"There is no question that The Bahamas is a hotbed for researchers, but we have no comprehensive permitting process and no clear management process for research. More so, laws to ensure fair and equitable benefits for the country do not exist."
Mr Ferreira said the Government, realising that there were no controls, imposed an 18-month moratorium on the issuance of new scientific and research permits in The Bahamas from May 2019 until November 2020 in response to the rising number of applications.
While this "only impacted permit applications which sort to export resources", and was designed "to limit the entry and unlawful extraction of genetic resources of The Bahamas", the minister said the moratorium will remain in place until the Bill is passed into law.
The legislation seeks to establish a regulatory, permitting and revenue-sharing regime with companies seeking to research and exploit this nation’s marine genetic resources. It creates an Access to Benefit Sharing (ABS) committee that will review and make recommendations on whether to approve research and development applications by companies seeking to exploit them.
The committee, which will be staffed by civil servants from multiple government agencies, will recommend to the Competent National Authority - the entity in charge of all matters related to biological diversity - whether to approve such permits, and provide advice on the revenue/benefit sharing terms agreed with private sector entities.
Any earnings generated for The Bahamas will be placed in a so-called Benefit Trust Fund for the public’s benefit. While the legislation introduces more government bodies and bureaucracy, it also sets out a regulatory regime complete with penalties for those who illegally exploit the country’s biological and genetic resources.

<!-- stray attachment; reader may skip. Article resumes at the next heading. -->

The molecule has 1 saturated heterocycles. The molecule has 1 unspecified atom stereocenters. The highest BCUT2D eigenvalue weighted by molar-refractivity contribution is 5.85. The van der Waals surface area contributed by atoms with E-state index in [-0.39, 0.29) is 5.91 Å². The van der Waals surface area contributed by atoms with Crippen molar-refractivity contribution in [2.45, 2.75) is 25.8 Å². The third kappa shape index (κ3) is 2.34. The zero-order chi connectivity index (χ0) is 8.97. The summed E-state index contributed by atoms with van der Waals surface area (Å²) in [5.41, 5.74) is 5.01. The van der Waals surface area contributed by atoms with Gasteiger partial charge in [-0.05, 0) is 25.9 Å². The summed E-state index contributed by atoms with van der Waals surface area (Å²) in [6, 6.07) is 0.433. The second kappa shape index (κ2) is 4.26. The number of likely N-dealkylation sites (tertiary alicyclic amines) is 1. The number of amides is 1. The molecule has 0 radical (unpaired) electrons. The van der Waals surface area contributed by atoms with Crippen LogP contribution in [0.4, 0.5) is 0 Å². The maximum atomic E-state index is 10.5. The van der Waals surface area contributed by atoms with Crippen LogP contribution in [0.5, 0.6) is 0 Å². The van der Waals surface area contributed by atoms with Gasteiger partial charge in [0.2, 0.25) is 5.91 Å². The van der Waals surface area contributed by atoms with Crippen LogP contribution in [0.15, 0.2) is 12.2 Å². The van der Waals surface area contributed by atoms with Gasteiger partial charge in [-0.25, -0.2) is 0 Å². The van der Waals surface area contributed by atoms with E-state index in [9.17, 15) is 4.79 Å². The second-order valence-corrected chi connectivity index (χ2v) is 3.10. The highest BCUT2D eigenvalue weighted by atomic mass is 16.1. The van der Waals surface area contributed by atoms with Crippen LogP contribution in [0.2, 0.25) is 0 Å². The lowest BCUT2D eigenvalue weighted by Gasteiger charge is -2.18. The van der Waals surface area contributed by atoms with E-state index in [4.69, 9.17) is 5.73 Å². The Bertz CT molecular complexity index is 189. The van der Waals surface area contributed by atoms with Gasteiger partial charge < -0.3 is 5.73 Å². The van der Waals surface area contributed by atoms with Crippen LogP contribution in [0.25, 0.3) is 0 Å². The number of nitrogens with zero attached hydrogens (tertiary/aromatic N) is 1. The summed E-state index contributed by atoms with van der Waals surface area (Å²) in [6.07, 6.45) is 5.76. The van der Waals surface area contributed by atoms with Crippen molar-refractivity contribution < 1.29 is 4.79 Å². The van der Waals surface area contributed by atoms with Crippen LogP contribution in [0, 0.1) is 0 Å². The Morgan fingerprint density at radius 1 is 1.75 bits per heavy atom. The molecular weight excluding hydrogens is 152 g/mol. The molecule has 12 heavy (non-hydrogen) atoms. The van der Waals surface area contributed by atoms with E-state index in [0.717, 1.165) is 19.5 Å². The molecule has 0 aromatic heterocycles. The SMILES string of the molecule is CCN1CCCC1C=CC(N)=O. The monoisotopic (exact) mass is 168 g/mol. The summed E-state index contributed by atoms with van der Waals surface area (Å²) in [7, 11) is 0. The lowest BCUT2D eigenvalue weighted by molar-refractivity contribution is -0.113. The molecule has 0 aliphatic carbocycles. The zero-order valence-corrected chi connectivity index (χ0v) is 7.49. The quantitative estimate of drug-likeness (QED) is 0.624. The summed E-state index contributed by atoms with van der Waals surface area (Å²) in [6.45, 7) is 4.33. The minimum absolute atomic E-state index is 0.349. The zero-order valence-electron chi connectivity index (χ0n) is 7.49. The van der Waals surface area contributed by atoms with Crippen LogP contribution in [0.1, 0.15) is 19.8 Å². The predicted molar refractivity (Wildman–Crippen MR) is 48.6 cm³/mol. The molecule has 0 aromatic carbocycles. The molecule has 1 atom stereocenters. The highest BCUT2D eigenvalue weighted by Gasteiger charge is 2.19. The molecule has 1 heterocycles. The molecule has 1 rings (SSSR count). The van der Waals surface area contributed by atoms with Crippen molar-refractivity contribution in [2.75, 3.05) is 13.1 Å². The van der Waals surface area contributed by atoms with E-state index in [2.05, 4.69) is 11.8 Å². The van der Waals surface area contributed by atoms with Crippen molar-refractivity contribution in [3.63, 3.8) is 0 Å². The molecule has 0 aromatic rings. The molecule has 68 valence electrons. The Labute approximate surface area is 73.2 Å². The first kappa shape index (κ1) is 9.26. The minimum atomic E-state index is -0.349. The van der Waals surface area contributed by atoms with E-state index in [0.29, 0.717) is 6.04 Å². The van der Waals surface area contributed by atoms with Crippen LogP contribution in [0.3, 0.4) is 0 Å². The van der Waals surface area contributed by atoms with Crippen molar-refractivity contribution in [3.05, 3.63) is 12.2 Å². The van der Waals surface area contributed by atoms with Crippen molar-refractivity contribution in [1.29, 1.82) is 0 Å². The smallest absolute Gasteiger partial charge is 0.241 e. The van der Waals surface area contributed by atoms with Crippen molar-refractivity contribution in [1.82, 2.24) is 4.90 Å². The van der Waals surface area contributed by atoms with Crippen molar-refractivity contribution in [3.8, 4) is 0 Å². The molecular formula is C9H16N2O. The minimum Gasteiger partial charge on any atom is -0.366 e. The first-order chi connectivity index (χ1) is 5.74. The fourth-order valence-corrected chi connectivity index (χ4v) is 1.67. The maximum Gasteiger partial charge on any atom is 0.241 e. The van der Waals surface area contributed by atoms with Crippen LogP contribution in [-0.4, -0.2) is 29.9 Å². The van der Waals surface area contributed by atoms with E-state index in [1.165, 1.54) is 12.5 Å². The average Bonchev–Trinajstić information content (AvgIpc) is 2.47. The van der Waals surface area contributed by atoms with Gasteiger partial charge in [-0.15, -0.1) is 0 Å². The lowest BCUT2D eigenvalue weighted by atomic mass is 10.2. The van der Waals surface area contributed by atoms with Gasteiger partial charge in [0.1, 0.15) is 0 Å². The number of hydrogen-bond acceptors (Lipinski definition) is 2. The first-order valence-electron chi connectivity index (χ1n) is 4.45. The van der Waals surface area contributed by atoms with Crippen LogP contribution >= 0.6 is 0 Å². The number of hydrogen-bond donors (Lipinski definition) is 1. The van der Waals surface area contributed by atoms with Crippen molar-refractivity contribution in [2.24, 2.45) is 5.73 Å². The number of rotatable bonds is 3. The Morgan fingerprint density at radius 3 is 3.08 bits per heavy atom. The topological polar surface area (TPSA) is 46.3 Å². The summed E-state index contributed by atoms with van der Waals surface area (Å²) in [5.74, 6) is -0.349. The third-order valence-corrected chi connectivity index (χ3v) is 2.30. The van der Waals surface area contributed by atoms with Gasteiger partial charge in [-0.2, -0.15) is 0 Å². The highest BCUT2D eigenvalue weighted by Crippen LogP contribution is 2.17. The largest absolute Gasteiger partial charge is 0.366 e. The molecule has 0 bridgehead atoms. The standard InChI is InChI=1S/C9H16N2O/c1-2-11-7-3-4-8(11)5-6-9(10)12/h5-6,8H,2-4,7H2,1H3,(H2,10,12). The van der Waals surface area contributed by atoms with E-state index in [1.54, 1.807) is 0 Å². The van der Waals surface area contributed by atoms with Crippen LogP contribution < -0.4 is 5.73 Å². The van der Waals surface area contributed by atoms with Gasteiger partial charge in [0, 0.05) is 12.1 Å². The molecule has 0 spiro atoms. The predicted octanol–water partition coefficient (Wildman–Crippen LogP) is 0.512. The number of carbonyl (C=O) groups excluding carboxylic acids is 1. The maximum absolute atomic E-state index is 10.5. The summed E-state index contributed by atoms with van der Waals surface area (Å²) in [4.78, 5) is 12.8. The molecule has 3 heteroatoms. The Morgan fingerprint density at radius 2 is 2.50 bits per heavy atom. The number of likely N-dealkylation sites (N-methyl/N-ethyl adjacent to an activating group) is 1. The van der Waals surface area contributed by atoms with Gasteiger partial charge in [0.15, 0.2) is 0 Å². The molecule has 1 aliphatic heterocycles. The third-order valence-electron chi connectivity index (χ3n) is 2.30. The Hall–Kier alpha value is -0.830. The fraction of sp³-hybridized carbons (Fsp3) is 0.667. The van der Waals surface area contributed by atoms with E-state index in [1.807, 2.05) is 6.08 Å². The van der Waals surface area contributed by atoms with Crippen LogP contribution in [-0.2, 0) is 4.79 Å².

And individuals and companies involved in previously unregulated “bioprospecting or other genetic prospecting related work in The Bahamas, including all registered resulting industrial property, will commit “an offence” if they fail to disclose this when applying for permits under the new regulatory regime.
The legislation thus aims to close a gap identified in an Inter-American Development Bank (IDB) report, revealed by Tribune Business in October 2020 last year, which exposed that the Bahamian people are earning nothing from foreign exploitation of resources that have produced over 100 “new natural products”.
The document, which accompanied the IDB’s recent $200m loan to the government, disclosed that this nation was gaining zero commercial and financial benefits from the research activity it permits annually in the waters of its Exclusive Economic Zone (EEZ).
This is despite the granting of more than 100 research permits per year, most of which are to institutions based in the US and Canada. The report revealed that many of these research initiatives had resulted in patent applications being made in the US, “a large cluster” of which covered “a marine microbe” found in Bahamian waters and its use in the lucrative global pharmaceutical industry.
The IDB said one of the “biomolecules” generated from this Bahamian microbe strain had made it to “clinical phase II” drug trials in 2014, but the failure of successive administrations to establish a commercial and regulatory regime to ensure this nation gains a just share of any resulting revenues/profit from such exploitation of its resources has deprived it of a potentially “significant” income source.
“The Bahamas used to issue over 100 research permits per year, about 90 percent of which were issued to foreign institutions (generally from the US and Canada) enabling access to genetic resources, mostly in the marine environment,” the IDB report said.
“A study published in 2012 calculated that 125 new natural products were discovered in EEZ in the 2000s. A preliminary review of the patent databases of the US revealed that a significant number of research initiatives conducted in The Bahamas applied for US patents."